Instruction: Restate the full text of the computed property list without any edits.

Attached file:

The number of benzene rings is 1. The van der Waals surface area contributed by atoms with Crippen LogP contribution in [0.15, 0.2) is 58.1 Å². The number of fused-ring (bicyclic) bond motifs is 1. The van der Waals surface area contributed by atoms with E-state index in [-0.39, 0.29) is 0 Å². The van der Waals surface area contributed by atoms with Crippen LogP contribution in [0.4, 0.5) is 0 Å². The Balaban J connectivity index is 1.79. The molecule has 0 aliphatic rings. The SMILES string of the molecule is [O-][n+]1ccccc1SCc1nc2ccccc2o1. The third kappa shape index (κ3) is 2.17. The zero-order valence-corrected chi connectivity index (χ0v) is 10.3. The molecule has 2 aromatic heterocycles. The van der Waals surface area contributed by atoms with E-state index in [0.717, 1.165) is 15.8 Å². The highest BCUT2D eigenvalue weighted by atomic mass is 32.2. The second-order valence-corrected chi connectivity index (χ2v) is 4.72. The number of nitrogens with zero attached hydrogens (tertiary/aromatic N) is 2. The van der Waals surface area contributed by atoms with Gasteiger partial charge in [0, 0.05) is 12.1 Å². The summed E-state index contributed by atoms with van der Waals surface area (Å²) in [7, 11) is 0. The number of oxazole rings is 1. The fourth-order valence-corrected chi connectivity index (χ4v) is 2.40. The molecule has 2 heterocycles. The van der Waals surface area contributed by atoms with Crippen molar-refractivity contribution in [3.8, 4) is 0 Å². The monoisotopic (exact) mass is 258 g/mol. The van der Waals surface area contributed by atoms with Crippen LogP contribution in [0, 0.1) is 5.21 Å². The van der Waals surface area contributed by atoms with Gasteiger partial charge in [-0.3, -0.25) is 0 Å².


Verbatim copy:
The number of benzene rings is 1. The van der Waals surface area contributed by atoms with Crippen LogP contribution in [0.15, 0.2) is 58.1 Å². The number of fused-ring (bicyclic) bond motifs is 1. The van der Waals surface area contributed by atoms with E-state index in [-0.39, 0.29) is 0 Å². The van der Waals surface area contributed by atoms with Crippen LogP contribution in [0.4, 0.5) is 0 Å². The Balaban J connectivity index is 1.79. The molecule has 0 aliphatic rings. The SMILES string of the molecule is [O-][n+]1ccccc1SCc1nc2ccccc2o1. The third kappa shape index (κ3) is 2.17. The zero-order valence-corrected chi connectivity index (χ0v) is 10.3. The molecule has 2 aromatic heterocycles. The van der Waals surface area contributed by atoms with E-state index in [0.717, 1.165) is 15.8 Å². The highest BCUT2D eigenvalue weighted by atomic mass is 32.2. The second-order valence-corrected chi connectivity index (χ2v) is 4.72. The number of nitrogens with zero attached hydrogens (tertiary/aromatic N) is 2. The van der Waals surface area contributed by atoms with Gasteiger partial charge in [0, 0.05) is 12.1 Å². The summed E-state index contributed by atoms with van der Waals surface area (Å²) in [7, 11) is 0. The number of oxazole rings is 1. The fourth-order valence-corrected chi connectivity index (χ4v) is 2.40. The molecule has 2 heterocycles. The van der Waals surface area contributed by atoms with Crippen molar-refractivity contribution in [3.8, 4) is 0 Å². The monoisotopic (exact) mass is 258 g/mol. The van der Waals surface area contributed by atoms with Crippen LogP contribution in [0, 0.1) is 5.21 Å². The van der Waals surface area contributed by atoms with Gasteiger partial charge in [-0.3, -0.25) is 0 Å².